This article does not cite any sources. (December 2009) (Learn how and when to remove this template message)
Unlike the ZX81, the TK85 used discrete logic circuits instead of a ULA, and during manufacture, several chips were scraped so that competitors couldn't copy the circuit. The circuit board had space for a AY-3-8912 sound generator chip (compatible with the ZonX-81 sound board), and although none came factory installed, it is possible to add the necessary circuits.
The TK85 came with a copy of the 8K ZX81 floating point BASIC, and an additional 2K EPROM, mapped to addresses 8192-10240, containing machine code routines for use with tape files. These routines could save (HISAVE), load (HILOAD) and verify (HIVERIFY) in "Hi-Speed" (4200 bps); save and load, BASIC variables in 300 bps (standard ZX81 speed) using DSAVE and DLOAD functions and 4200 bps (Hi-Speed) using DHSAVE and DHLOAD. These routines were all accessible using RAND USR commands. The save to variable function could be used to make copies of programs on tape.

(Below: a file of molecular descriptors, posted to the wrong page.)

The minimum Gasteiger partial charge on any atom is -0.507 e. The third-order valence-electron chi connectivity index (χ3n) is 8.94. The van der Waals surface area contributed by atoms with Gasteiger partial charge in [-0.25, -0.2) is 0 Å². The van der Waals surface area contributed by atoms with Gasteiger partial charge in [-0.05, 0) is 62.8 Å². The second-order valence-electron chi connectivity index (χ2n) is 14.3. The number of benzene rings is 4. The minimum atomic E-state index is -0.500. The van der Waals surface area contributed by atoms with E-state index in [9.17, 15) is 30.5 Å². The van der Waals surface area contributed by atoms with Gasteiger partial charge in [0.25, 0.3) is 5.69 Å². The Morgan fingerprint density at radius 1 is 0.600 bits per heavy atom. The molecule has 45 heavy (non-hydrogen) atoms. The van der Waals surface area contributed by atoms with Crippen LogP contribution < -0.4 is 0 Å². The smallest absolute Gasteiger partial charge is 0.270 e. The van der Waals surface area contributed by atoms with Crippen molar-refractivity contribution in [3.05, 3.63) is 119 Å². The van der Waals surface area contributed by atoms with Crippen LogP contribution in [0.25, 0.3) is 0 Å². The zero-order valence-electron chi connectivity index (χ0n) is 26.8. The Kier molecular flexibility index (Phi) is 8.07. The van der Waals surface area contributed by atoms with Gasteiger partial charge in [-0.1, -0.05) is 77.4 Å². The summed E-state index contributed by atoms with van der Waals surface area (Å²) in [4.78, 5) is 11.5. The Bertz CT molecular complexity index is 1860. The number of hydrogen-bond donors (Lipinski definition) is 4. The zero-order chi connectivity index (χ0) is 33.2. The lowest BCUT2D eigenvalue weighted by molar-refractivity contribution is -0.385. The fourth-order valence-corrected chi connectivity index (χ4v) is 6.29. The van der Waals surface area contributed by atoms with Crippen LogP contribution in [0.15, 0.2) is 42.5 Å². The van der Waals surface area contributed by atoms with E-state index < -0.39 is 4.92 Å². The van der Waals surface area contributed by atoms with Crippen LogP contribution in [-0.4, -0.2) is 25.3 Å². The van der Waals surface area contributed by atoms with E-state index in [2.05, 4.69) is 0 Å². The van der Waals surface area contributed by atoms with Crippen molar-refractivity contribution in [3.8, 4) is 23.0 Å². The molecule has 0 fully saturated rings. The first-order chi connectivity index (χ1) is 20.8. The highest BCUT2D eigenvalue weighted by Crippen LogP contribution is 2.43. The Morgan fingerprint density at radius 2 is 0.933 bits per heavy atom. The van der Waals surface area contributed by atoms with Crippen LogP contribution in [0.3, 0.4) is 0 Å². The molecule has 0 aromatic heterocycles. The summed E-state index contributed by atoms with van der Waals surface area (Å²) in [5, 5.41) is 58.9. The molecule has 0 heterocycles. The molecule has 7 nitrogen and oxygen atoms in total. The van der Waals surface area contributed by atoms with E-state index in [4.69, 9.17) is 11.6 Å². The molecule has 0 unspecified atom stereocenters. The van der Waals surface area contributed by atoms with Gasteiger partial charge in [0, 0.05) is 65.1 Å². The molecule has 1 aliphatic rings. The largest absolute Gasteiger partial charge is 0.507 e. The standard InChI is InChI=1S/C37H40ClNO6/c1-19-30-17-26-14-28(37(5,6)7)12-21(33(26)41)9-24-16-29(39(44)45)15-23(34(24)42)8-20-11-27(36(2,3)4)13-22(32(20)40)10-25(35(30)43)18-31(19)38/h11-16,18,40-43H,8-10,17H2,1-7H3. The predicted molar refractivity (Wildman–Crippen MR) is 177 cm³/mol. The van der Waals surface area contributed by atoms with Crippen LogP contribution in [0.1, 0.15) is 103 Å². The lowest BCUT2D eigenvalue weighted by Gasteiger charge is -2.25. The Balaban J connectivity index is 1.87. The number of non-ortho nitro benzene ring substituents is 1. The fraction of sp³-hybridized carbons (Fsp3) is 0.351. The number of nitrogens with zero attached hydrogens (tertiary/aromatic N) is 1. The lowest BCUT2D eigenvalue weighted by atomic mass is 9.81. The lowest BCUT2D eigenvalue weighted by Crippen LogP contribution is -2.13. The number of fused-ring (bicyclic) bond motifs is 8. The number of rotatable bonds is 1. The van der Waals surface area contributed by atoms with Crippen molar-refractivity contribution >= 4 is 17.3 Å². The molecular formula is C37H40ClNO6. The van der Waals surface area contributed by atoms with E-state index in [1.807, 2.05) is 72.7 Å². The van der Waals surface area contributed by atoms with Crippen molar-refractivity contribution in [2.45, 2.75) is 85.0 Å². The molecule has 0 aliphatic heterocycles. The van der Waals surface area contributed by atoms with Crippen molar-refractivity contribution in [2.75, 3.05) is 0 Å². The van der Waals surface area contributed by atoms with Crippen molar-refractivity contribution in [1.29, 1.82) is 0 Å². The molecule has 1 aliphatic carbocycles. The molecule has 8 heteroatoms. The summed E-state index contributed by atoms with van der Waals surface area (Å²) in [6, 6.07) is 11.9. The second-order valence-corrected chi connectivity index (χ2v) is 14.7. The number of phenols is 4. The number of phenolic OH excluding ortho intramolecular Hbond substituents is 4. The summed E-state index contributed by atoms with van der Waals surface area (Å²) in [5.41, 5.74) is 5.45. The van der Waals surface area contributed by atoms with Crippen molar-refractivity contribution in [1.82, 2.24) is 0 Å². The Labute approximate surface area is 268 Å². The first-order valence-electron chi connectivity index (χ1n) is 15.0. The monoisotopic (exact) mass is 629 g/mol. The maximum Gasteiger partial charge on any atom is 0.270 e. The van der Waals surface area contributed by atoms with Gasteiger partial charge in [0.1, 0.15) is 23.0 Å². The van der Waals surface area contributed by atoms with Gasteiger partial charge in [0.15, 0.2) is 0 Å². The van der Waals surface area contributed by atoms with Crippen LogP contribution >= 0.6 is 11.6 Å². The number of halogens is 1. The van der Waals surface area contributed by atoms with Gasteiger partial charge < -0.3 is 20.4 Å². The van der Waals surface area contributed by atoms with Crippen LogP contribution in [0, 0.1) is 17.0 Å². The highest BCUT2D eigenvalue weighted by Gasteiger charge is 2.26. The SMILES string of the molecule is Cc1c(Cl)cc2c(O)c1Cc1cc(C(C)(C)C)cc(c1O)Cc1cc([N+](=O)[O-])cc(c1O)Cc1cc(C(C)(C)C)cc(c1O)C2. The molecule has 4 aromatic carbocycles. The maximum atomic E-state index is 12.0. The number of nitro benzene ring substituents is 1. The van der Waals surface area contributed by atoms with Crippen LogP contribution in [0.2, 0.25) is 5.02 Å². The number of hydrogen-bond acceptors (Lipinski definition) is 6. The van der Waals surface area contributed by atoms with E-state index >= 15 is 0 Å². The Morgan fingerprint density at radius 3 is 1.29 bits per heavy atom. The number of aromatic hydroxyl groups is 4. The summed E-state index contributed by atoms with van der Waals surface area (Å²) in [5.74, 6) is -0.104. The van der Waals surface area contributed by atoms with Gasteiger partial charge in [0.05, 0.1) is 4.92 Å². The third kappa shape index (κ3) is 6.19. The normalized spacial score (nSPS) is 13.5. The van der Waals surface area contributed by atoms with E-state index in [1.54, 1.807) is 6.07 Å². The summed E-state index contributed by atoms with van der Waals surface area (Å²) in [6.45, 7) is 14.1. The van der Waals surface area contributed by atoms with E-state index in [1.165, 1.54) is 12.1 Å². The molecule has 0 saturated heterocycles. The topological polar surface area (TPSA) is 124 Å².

The expansion port on the back of the computer is compatible with the ZX81, although some peripherals may not work due to conflicts with the 2K of extra ROM.
The rear of the computer featured a TV output (without video backporch), EAR and MIC sockets for connecting to an external tape recorder, a JOYSTICK port using a DIN socket (that simulated the 5,6,7,8 and 0 keys), a ZX81 Compatible expansion port, space for a sound output socket, and a socket for the 9V external power supply.
Since the joystick used the cursor keys, and due to the circuitry for the keyboard, it wasn't possible to detect diagonal directions correctly.
TK85 Programação Basic. São Paulo, Brazil: Microdigital Eletrônica Ltda. 1983.
- . ZX81 Never Die. Retrieved 14 March 2020.
|This computer hardware article is a stub. You can help Wikipedia by expanding it.|
- TK85 Programação Basic